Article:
Luxembourg is an advanced economy with the highest per capita income in the OECD, reflecting the dynamic services sector, notably in banking and other financial services.
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This country note from Going for Growth 2017 for Luxembourg identifies and assesses progress made on key reforms to boost long-term growth, improve competitiveness and productivity and create jobs.
This book provides a comprehensive assessment of the innovation policy of Luxembourg. It is the second such OECD review of Luxembourg's innovation system, following an earlier review published in 2007. Since that time, the system has undergone profound change, notably a rapid expansion in the scale and scope of public sector research, which offers new opportunities for Luxembourg, but also new challenges for innovation policy. The review focuses on the role of government and includes concrete recommendations on how to improve policies that affect innovation and R&D performance.
Developing activities in areas other than finance would help to sustain growth and deal with the declining potential output and trend productivity growth that Luxembourg’s economy is facing.
Over the last two and a half decades, Luxembourg’s financial sector emerged as a leading international hub for asset management and investment funds and became a key contributor to growth.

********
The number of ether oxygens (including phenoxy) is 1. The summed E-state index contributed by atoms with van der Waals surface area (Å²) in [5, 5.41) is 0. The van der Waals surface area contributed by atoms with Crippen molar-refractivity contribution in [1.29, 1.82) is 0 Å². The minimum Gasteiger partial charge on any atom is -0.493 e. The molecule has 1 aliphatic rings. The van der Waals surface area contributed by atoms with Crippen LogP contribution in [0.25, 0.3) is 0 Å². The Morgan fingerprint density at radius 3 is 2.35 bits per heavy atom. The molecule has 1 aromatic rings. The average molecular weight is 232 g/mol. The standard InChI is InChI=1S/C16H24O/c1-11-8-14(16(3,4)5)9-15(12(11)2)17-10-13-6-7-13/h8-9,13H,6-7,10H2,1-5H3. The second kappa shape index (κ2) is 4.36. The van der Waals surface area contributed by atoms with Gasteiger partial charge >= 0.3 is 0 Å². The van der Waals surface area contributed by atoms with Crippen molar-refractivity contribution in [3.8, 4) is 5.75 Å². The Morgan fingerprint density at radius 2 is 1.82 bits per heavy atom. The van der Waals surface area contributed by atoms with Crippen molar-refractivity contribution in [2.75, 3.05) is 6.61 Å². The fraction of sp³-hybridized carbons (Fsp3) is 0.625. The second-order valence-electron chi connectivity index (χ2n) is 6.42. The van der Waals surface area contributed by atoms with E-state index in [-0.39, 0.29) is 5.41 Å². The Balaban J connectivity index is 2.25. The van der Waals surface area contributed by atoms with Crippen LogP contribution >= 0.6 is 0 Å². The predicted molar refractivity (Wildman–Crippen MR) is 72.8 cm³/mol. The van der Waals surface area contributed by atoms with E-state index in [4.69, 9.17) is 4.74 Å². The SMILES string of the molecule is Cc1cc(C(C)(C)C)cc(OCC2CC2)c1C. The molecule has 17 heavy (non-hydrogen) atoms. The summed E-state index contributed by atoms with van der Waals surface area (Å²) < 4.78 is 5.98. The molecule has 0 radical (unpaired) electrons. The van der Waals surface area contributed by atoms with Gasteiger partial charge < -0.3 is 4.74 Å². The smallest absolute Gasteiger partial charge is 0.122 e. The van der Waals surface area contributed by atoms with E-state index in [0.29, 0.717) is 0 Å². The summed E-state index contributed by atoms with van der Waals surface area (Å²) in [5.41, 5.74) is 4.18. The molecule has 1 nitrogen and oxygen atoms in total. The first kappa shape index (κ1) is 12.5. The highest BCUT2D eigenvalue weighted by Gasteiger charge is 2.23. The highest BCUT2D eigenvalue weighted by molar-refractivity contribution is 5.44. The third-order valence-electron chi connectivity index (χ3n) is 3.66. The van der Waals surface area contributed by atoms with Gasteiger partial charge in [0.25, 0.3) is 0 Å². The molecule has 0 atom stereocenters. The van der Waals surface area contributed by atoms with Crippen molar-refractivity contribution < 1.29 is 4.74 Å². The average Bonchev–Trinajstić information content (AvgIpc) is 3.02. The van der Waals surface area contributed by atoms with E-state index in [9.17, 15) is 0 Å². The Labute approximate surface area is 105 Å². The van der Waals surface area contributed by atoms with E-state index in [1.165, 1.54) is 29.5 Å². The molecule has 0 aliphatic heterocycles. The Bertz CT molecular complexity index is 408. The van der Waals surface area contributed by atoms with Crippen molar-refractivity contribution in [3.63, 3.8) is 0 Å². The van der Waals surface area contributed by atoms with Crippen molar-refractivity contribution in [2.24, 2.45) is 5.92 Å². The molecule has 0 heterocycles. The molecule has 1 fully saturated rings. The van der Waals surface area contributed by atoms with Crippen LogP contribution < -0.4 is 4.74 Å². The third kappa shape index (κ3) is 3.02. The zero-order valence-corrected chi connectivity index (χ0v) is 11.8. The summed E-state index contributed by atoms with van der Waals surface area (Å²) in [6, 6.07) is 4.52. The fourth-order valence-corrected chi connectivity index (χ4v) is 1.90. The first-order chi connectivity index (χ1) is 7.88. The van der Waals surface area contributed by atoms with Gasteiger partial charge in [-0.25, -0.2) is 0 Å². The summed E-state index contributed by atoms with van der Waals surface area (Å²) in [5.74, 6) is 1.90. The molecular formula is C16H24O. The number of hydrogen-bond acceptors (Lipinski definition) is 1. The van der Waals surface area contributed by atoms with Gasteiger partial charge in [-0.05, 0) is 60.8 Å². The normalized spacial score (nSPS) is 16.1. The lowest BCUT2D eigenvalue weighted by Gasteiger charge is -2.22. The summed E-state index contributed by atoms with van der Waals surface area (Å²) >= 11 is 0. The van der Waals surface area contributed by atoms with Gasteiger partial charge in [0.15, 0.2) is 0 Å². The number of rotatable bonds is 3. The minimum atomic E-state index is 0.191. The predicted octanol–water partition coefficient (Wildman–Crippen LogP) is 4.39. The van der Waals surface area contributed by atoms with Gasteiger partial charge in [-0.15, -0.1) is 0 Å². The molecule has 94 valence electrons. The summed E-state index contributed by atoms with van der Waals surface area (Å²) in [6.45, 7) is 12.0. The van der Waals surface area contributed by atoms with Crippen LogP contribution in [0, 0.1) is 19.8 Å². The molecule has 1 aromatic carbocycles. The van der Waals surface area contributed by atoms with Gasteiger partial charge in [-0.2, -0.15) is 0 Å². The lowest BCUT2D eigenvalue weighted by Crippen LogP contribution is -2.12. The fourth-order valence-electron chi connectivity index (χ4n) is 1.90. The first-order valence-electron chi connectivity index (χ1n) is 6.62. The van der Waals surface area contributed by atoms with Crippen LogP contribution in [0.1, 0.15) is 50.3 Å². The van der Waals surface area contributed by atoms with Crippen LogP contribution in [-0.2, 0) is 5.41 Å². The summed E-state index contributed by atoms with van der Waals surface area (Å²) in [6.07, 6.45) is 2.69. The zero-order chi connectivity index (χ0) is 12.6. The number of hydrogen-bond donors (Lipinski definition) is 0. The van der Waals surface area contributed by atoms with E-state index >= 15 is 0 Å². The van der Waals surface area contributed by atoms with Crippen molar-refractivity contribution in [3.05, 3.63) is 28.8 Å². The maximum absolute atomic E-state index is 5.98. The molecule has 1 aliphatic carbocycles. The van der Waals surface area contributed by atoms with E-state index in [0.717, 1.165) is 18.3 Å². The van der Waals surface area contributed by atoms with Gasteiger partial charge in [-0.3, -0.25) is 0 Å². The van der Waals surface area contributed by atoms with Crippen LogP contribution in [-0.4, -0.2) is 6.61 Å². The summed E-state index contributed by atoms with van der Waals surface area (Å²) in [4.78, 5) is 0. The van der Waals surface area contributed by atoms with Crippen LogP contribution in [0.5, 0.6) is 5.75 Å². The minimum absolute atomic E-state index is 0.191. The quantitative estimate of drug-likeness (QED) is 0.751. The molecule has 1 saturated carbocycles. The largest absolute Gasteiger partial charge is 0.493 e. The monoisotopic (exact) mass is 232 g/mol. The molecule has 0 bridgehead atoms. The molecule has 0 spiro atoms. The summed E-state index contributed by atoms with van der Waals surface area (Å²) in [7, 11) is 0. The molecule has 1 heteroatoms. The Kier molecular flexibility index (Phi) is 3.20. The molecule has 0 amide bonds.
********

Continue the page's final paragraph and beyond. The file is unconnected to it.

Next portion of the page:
It’s a pleasure for me to be able to open an Economic Survey speech with a truly positive message. I’ve launched many surveys throughout the OECD in difficult times. There haven’t been many other occasions over the last years where I could stand up and say: things are looking good!
Luxembourg weathered the global economic crisis well, but must take additional steps to foster the diversification of the economy while ensuring the continuing health of its financial sector, according to the latest OECD Economic Survey of Luxembourg.
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This country note from Going for Growth 2015 for Luxembourg identifies and assesses progress made on key reforms to boost long-term growth, improve competitiveness and productivity and create jobs.
Luxembourg is a rich and fast-growing country. However, inequality of disposable incomes has trended up modestly over the past decades and relative poverty has risen reflecting mainly the rapid growth of high incomes.